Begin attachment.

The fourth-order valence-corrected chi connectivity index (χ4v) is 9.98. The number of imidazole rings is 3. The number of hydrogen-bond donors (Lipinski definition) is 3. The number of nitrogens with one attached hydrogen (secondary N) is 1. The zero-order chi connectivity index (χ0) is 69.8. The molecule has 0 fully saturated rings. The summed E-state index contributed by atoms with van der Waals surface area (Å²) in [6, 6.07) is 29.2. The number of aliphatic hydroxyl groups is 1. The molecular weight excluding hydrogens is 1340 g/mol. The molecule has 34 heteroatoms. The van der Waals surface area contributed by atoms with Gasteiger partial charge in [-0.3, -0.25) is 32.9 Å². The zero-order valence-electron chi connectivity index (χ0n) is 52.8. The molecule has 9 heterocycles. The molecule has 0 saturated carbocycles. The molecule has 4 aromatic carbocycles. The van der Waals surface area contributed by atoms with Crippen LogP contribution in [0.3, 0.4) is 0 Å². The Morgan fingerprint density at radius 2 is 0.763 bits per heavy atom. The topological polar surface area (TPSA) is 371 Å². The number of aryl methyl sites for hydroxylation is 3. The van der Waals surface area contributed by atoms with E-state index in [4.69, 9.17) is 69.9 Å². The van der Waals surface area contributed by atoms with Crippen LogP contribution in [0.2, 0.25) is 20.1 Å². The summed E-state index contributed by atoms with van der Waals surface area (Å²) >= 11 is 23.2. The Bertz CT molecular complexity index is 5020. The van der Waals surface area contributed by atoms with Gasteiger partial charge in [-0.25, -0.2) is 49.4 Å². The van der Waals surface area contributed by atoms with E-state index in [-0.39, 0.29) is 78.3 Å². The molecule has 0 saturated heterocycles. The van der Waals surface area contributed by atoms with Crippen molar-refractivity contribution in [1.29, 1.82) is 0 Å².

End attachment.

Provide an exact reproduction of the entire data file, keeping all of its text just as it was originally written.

The fourth-order valence-corrected chi connectivity index (χ4v) is 9.98. The number of imidazole rings is 3. The number of hydrogen-bond donors (Lipinski definition) is 3. The number of nitrogens with one attached hydrogen (secondary N) is 1. The zero-order chi connectivity index (χ0) is 69.8. The molecule has 0 fully saturated rings. The summed E-state index contributed by atoms with van der Waals surface area (Å²) in [6, 6.07) is 29.2. The number of aliphatic hydroxyl groups is 1. The molecular weight excluding hydrogens is 1340 g/mol. The molecule has 34 heteroatoms. The van der Waals surface area contributed by atoms with Gasteiger partial charge in [-0.3, -0.25) is 32.9 Å². The zero-order valence-electron chi connectivity index (χ0n) is 52.8. The molecule has 9 heterocycles. The molecule has 0 saturated carbocycles. The molecule has 4 aromatic carbocycles. The van der Waals surface area contributed by atoms with Crippen LogP contribution in [0.3, 0.4) is 0 Å². The Morgan fingerprint density at radius 2 is 0.763 bits per heavy atom. The topological polar surface area (TPSA) is 371 Å². The number of aryl methyl sites for hydroxylation is 3. The van der Waals surface area contributed by atoms with E-state index in [4.69, 9.17) is 69.9 Å². The van der Waals surface area contributed by atoms with Crippen LogP contribution in [0.2, 0.25) is 20.1 Å². The summed E-state index contributed by atoms with van der Waals surface area (Å²) >= 11 is 23.2. The Bertz CT molecular complexity index is 5020. The van der Waals surface area contributed by atoms with Gasteiger partial charge in [-0.25, -0.2) is 49.4 Å². The van der Waals surface area contributed by atoms with E-state index in [-0.39, 0.29) is 78.3 Å². The molecule has 0 saturated heterocycles. The van der Waals surface area contributed by atoms with Crippen molar-refractivity contribution in [1.29, 1.82) is 0 Å².